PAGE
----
- The specifications of the item
The backlog should have clearly defined, high-priority items at the time and vague items that are not a priority at the bottom. If an item has no value, it should not be added to the backlog.
4. Update the backlog regularly
The backlog is a living document; make sure you’re constantly prioritizing, refining, and keeping the backlog up to date.
You may have hundreds of items in your backlog as ideas for product improvements are suggested. Some of these items may be discarded, but many of them will begin making their way up the backlog for further refinement and, ultimately, development.
Get started quickly with a customizable product backlog template.
Product backlog prioritization
The product backlog itself is owned by the product owner. The product owner’s job is to produce the very best product possible, so that means developing the most valuable additions to the software first. Since the product backlog is ranked in order of most valuable components, it would stand to reason that the most valuable addition would be at the very top. But that’s not necessarily the case, as the most valuable addition likely has dependencies that need to be developed first.
Higher-priority items should be refined and have great value to the product.
Mid-priority items should be candidates for refinement (the process of detailing each task)
Low-priority items should not be a dependency and can be safely ignored until they are candidates for refinement.
As items progress closer to the top of the list to be added to the next sprint cycle, they should be refined so they can be better acted upon. Here’s a helpful tip: color-code each block to indicate an item is sufficiently refined and ready for sprint planning by coloring it green. You may wish to indicate mid-priority items with yellow and low-priority items with red. Or go crazy and make everything neon.
Product refinement is the process of refining the tasks in the product backlog so that they’re clear enough to be action items instead of nebulous ideas.
Say your team is developing a dating app. One of the requests from stakeholders and customers has been to have an integrated background checker, so you add that to the product backlog. However, that’s not nearly defined enough to start assigning tasks for developing the background checker.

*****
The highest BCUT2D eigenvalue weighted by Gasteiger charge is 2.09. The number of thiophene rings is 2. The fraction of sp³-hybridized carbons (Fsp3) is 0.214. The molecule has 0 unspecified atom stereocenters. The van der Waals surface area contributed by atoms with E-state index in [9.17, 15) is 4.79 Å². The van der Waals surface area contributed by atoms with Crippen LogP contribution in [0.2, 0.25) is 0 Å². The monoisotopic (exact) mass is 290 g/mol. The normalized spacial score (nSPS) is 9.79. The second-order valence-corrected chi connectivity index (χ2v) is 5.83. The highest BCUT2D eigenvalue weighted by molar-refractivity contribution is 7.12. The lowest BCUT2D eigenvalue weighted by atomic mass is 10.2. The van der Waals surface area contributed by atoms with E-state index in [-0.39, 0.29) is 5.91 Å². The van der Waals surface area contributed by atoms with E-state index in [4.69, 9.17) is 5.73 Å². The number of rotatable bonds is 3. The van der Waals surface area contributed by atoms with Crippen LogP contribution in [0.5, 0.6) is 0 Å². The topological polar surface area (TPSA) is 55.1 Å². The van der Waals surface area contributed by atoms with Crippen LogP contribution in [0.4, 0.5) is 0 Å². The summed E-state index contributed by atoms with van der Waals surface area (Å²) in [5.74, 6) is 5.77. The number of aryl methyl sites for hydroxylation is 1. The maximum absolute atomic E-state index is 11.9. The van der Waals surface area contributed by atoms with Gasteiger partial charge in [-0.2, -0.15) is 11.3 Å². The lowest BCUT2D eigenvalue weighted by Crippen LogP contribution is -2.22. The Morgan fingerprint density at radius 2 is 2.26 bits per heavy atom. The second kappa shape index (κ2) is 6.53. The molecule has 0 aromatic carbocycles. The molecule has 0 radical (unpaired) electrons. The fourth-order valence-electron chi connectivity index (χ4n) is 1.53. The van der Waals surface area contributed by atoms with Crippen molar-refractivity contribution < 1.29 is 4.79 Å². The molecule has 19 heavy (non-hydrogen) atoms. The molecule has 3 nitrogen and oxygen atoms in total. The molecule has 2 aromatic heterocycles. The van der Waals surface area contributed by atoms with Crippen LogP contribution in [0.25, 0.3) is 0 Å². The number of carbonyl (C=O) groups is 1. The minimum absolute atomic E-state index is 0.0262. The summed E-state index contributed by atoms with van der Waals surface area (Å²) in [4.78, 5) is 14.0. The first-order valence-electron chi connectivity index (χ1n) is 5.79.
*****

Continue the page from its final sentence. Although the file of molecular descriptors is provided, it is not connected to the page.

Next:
Add necessary details right in each task of the product backlog so there’s never any confusion about what each item is. For instance, with our dating app background checker, you can easily detail what kind of agency you’ll be pairing with to provide a background check, what information should be gathered from the user to perform the background check, and what the ultimate goal of the background check should be. You can also easily add links, pictures, or any other information.
There are two schools of thought with product refinement: Some teams prefer to refine all the items in a product backlog while others prefer to “groom as you go,” refining mid-priority items so they can be elevated to high-priority items.
A scrum product backlog ultimately makes sprint planning much easier. After all, your to-do items are already defined for you in the backlog, and they can be easily moved onto your scrum board. Using each item’s estimation allows you to determine how many action items can be added to the next sprint. Then it’s a matter of following the sprint cycle guidelines to follow each item through to completion.
A product backlog provides a bird's-eye view into upcoming items that can be added into the product, but its value really shines in its ability to organize, refine, and define action items. Ultimately, you’ll be allowed to focus on systematically adding value into your product instead of trying to sift through the chaos. Get started building your product backlog in Lucidchart and see how easy it is to share, update, and change this vital component of your development process.